A pot filled to overflowing with flowers adds a sense of cheer and welcome to an entry, warms a deck with color, and even draws the eye as a focal point at the end of a garden path. Annuals are the most commonly used, but why not mix in some other plants for long-lasting interest?
These have the advantage of flowering for long periods, though you may need to deadhead, cut the spent flowers off, to promote extra blossoms. Petunias, zinnias, pelargoniums (also known as geraniums), marigolds and cosmos are all good choices. Add a few trailers, such as lobelia or lotus vine to the mix to soften the edges of the pot and give an impression of softness and lush, full growth.
Bulbs and annuals are an excellent pairing, the annuals hiding the fading foliage of the bulbs while they ripen and form new bulbs for next year. Use a large enough pot to be able to plant a group of bulbs such as daffodils and tulips for showy color and, as soon as they're available, add your annuals around the bases of the flowers. Use plenty of bone meal in the soil mix to feed the bulbs as they develop.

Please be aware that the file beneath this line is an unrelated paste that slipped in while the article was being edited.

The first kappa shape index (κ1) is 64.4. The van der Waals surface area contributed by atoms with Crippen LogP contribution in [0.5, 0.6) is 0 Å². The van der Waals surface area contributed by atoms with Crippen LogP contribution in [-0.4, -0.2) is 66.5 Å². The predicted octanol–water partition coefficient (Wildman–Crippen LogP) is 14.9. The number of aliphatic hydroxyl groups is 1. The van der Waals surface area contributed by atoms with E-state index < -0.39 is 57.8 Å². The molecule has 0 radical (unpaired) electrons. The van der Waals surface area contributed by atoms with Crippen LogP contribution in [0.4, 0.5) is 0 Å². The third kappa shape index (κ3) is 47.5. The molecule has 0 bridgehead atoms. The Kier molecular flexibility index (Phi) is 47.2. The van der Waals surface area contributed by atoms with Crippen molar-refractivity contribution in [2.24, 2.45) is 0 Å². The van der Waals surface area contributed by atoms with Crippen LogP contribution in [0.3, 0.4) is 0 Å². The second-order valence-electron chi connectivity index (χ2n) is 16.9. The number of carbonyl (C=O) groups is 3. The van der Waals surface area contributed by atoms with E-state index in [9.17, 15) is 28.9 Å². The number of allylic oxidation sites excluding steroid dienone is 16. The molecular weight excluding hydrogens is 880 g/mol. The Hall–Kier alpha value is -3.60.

Perennials rarely flower for more than three weeks, but have the advantage of permanence, returning faithfully year after year, spreading and increasing your supply of plants. Why not mix them in with your annuals for greenery when out of bloom, plus a bonus of flowers? Daylilies have long, graceful leaves and flowers in a multitude of shades. Coreopsis "moonbeam" and Salvia "east friesland" are particularly long-blooming choices for containers.
For true permanence, plant a flowering shrub with annuals and, perhaps, a few perennials at the base. Azaleas and rhododendrons offer flowers in spring and evergreen leaves for winter interest. Low, shade-loving annuals and perennials can be grown at their base.
Roses are perhaps the most popular flowering shrub and many varieties can be grown in pots, miniature roses, tree roses, hybrid teas and even grandifloras. All appreciate the good drainage a pot provides and you can easily give them the rich soil they love. Since roses tend to be bare at the base, bushy flowers such as petunias and sweet alyssum look particularly attractive.